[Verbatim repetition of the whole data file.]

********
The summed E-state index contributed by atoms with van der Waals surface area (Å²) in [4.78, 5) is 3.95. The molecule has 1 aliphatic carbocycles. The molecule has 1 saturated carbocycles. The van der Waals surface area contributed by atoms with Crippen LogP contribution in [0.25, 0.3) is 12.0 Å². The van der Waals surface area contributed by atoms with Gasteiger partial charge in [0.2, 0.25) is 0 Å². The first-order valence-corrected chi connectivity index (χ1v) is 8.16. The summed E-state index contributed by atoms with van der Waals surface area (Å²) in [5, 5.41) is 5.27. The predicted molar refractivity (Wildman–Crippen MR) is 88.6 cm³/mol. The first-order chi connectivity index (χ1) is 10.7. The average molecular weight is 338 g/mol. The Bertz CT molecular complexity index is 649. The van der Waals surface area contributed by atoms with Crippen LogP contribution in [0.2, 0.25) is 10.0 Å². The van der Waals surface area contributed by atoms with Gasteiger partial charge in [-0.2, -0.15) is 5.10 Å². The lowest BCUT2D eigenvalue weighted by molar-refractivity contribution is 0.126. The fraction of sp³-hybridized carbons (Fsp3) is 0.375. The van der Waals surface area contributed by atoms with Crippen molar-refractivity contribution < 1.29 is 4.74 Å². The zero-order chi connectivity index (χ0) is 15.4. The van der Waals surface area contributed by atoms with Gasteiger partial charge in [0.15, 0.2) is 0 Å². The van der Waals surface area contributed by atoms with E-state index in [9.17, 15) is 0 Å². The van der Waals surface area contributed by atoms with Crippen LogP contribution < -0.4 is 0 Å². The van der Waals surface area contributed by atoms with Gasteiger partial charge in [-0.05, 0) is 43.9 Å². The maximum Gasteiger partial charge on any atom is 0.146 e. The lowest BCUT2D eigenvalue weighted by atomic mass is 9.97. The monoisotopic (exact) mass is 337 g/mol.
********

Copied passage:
The summed E-state index contributed by atoms with van der Waals surface area (Å²) in [4.78, 5) is 3.95. The molecule has 1 aliphatic carbocycles. The molecule has 1 saturated carbocycles. The van der Waals surface area contributed by atoms with Crippen LogP contribution in [0.25, 0.3) is 12.0 Å². The van der Waals surface area contributed by atoms with Gasteiger partial charge in [0.2, 0.25) is 0 Å². The first-order valence-corrected chi connectivity index (χ1v) is 8.16. The summed E-state index contributed by atoms with van der Waals surface area (Å²) in [5, 5.41) is 5.27. The predicted molar refractivity (Wildman–Crippen MR) is 88.6 cm³/mol. The first-order chi connectivity index (χ1) is 10.7. The average molecular weight is 338 g/mol. The Bertz CT molecular complexity index is 649. The van der Waals surface area contributed by atoms with Crippen LogP contribution in [0.2, 0.25) is 10.0 Å². The van der Waals surface area contributed by atoms with Gasteiger partial charge in [-0.2, -0.15) is 5.10 Å². The lowest BCUT2D eigenvalue weighted by molar-refractivity contribution is 0.126. The fraction of sp³-hybridized carbons (Fsp3) is 0.375. The van der Waals surface area contributed by atoms with Crippen molar-refractivity contribution < 1.29 is 4.74 Å². The zero-order chi connectivity index (χ0) is 15.4. The van der Waals surface area contributed by atoms with Gasteiger partial charge in [0.15, 0.2) is 0 Å². The van der Waals surface area contributed by atoms with E-state index in [9.17, 15) is 0 Å². The van der Waals surface area contributed by atoms with Crippen LogP contribution < -0.4 is 0 Å². The van der Waals surface area contributed by atoms with Gasteiger partial charge in [-0.05, 0) is 43.9 Å². The maximum Gasteiger partial charge on any atom is 0.146 e. The lowest BCUT2D eigenvalue weighted by atomic mass is 9.97. The monoisotopic (exact) mass is 337 g/mol.